By Tim Collins
Snotty Nose Rez Kids are a force to be reckoned with.
The duo of Darren “Young D” Metz and Quinton “Yung Trybez” Nyce, originally from Kitamaat Village, produce some of the most exciting hip-hop music of their generation. They have become internationally recognized for their work, and although the awards keep coming, the group remains true to their core values and the lessons they learned growing up on the reservation.
“The greatest award we could get is that the next generation hears our music and gets inspired to be the best versions of themselves,” Metz said.
“When we first started performing, we wanted a name that would tell people who we are without having to explain it. The symbolism is that it is rough out there but that there’s always love there too.”
Winners of the 2023 Prism Prize, and shortlisted for the Junos, the duo has also been shortlisted for the Polaris Music Prize, nominated for Best Hip Hop Album at the Indigenous Music Awards and for Indigenous Artist of the Year at the Western Canadian Music Awards.
In short, the hip-hop duo has had an amazing rise to success.
The First Nations Haisla rappers are now based in Vancouver, but it’s the “rez” that molded these remarkable artists into who they are today.
“No matter where we are, we always carry the rez with us,” Nyce said. “There’s a real sense of community (on the reservation) and everyone takes care of one another. We’re one big family.”
And although rap and hip-hop have often been viewed as the music of the oppressed, characterized by a sort of rough anger, Nyce has a different perspective.
“It’s not all about street life, and it’s not all about anger. There’s love and compassion there. It’s about life experience,” Nyce said. “If you live on the street, you express that, but if you’re and artist and you have love in your heart, you express that as well.”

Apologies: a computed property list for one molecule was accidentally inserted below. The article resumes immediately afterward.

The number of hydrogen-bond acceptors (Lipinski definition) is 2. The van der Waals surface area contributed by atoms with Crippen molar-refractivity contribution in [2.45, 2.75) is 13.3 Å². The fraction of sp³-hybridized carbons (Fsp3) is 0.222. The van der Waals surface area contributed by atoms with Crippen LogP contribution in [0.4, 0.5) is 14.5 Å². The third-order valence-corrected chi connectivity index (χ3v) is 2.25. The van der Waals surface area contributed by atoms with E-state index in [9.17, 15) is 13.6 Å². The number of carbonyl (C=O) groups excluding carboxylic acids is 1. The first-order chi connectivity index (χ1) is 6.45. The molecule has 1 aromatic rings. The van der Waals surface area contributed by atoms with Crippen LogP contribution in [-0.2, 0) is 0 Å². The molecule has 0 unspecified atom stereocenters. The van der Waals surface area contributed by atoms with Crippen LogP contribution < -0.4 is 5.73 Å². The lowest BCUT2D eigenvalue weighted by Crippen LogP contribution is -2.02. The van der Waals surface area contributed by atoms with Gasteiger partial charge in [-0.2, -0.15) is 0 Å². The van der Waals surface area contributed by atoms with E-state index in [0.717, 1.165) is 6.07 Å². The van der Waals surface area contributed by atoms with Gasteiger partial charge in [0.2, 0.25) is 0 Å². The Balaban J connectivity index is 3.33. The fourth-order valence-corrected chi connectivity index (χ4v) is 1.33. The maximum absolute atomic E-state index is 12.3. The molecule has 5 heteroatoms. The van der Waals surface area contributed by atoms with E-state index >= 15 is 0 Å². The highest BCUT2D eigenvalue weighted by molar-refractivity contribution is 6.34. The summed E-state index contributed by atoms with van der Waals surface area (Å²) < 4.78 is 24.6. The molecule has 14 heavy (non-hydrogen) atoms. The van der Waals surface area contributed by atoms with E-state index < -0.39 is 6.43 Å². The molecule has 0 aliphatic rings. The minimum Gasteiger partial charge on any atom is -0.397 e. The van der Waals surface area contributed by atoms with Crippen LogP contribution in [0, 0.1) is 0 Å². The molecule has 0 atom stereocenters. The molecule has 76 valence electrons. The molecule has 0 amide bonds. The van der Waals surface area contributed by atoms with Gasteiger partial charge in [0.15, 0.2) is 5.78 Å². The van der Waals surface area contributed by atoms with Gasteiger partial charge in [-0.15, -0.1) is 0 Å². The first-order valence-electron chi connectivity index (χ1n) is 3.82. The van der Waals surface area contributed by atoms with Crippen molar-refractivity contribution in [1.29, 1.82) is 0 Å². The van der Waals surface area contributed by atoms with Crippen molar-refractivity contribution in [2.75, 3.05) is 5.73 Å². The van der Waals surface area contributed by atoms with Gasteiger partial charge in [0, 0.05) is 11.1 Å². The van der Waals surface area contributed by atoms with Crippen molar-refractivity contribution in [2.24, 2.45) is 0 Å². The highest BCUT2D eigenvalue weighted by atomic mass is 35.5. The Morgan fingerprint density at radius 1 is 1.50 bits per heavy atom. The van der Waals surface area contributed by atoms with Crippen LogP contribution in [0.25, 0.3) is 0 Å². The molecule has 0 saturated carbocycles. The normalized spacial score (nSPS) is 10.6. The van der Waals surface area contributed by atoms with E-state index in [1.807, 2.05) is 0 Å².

The duo has produced six albums to date and is poised to release their seventh this spring.
“Our next album has sort of an Indigenous futurism theme with hints of an apocalypse and how living in the old ways can be the answer,” Nyce said.
Metz said when they put out an album, “it’s like us checking in on the world.”
That was certainly the case when the group released their “Life After” album in 2021.
“That album came out after the pandemic and it reflected the tragedy and emotional pain that we all experienced during that time, but it also reflected the love and the hope that would allow us to go on.”
Snotty Nose Rez Kids is now in their seventh year performing professionally, and although they are both now married with Metz expecting his first child, the duo still pursues a gruelling performance schedule.
“We do about 80 to 120 shows a year and we’ve toured all over North America, and we’ve toured the Netherlands, the U.K., Mexico, and Australia. Our next album actually has some big-name Australian artists as part of it, so we’re definitely branching out,” said Nyce.
Metz added their music has changed as they gather more growth and maturity.
“I’d never travelled outside B.C. before and now we’ve been all over. But no matter where we go, we try to find the best of the situations and we grow and mature. It’s like our education.”
That education began, however, back on the “rez.”
“We definitely grew up at a young age,” said Metz. “And what inspired us most was family. I remember watching my mom taking the mike at a feast and how she was always confident and composed. Those moments shaped us as artists.”
And being an Indigenous artist can be a challenge, to be sure.
“I think we probably had to work three times as hard to get as far as we have compared with the average white dude, but that struggle made us who we are,” said Nyce. “The truth is that now is a good time to be an Indigenous artist, in part because of the work that we’ve all put in before. Rez dogs roll in packs, and so do we.”
Their background continues to inform their approach to music and may well be the secret to their success.
“I feel that what we’ve always wanted to do is make music that makes us feel good. If it makes us feel good, then someone out there hearing it will feel good as well,” said Metz. “It’s like a modern-day medicine ceremony … all good vibes. If it’s healing for us, then we know it will help others too.”
More information and tickets are available at snottynoserezkids.com/tour.